Moreover, the denominational elites of all these Mainline Protestant denominations (except UMC with Asbury, it seems) have all their seminaries under total control, to ensure that the next generation of pastors, executive presbyters/bishops, etc., will be at least as out-of-touch with the Gospel of Jesus Christ as they are.

  4. Phil says:

    I disagree with Mark. They’re not learning anything now, why would they figure it out in the future. Their successors will quadruple down on rejecting Christianity. More likely, those denominations will cease to exist because they’ll likely end up merging with the Unitarians.
    And has it ever occurred to them that many Hispanics may hold views that are not in line with the Mainline denominations? Why would any Hispanic Christian or any Christian would want to join an apostate organization?
    Honestly, if any ethnic minority Christian sent an anonymous letter to Mainline clergy that detailed their adherence to orthodox doctrines and teachings, they’d declare them backwards ‘hate’-filled white Evangelicals.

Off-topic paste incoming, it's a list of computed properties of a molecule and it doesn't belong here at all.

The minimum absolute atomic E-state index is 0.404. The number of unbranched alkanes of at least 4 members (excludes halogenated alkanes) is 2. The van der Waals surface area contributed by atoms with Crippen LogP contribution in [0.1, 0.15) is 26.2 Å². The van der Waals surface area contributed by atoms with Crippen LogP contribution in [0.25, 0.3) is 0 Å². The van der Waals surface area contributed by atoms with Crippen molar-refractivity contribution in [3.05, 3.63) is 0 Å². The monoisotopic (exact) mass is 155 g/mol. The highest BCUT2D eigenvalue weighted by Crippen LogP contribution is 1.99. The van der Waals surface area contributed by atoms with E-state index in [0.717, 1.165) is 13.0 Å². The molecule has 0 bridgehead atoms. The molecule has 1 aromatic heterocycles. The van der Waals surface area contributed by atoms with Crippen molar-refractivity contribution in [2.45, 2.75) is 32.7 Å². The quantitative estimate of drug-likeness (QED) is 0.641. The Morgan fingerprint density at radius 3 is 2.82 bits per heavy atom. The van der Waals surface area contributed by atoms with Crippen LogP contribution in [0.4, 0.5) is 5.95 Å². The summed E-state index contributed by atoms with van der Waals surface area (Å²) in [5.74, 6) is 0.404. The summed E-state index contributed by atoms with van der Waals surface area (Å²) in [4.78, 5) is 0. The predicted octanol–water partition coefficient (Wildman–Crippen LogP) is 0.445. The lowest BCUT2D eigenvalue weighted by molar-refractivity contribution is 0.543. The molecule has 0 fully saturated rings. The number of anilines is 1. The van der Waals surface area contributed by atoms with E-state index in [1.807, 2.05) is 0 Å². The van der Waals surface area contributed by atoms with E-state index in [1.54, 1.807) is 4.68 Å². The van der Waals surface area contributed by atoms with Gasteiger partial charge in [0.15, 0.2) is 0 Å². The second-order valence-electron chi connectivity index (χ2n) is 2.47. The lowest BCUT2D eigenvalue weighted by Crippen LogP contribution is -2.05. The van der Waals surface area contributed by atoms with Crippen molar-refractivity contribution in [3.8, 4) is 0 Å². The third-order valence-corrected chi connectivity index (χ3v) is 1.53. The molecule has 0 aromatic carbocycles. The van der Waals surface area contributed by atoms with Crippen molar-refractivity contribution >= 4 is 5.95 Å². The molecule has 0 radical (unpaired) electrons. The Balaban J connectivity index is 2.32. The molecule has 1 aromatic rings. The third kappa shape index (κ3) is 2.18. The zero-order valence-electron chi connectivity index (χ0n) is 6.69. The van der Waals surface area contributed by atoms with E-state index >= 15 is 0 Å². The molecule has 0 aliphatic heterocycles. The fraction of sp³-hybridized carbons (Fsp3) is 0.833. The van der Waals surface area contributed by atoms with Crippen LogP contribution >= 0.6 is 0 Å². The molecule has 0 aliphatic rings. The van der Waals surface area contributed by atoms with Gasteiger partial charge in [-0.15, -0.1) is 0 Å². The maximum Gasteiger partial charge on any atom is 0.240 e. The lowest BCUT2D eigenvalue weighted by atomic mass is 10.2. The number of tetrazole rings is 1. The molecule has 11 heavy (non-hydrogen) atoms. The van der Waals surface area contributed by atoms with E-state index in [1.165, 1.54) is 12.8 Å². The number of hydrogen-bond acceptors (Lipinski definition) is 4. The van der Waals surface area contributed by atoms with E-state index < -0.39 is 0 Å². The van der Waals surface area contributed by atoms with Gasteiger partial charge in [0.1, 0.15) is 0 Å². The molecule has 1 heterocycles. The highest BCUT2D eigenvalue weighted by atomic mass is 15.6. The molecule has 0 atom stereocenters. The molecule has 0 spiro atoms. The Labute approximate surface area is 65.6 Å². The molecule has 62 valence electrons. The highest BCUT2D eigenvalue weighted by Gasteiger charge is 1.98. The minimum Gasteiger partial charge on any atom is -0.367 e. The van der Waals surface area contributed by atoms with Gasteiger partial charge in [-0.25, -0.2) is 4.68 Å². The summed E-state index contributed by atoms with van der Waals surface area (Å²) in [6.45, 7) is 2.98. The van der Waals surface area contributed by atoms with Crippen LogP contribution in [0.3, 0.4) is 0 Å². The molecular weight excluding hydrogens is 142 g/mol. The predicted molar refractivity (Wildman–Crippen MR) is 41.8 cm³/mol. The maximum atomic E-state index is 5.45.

5. Humility and compassion are what Jesus teaches me. I pray for us all. The Rev Dr. Mary Johnson wrote a wonderful book called LOVE IN ACTION and I recommend it highly.

  6. Donald says:

    Clearly the ELCA is absolutely no threat to the other Legacy Denominations who are racing to see who can get below 1M members first. Even the Episcopal Church has slowed and if the Methodists are able to toss out Glide Memorial in San Francisco, they may also start to gain members again.

    It looks like the Presbyterian Church (USA) has taken a strong lead in this race to the bottom, with only 400K or so members to drive away – an easy task for them since they’ve lost over 2M in the last twenty years.

    • Keith Wilson says: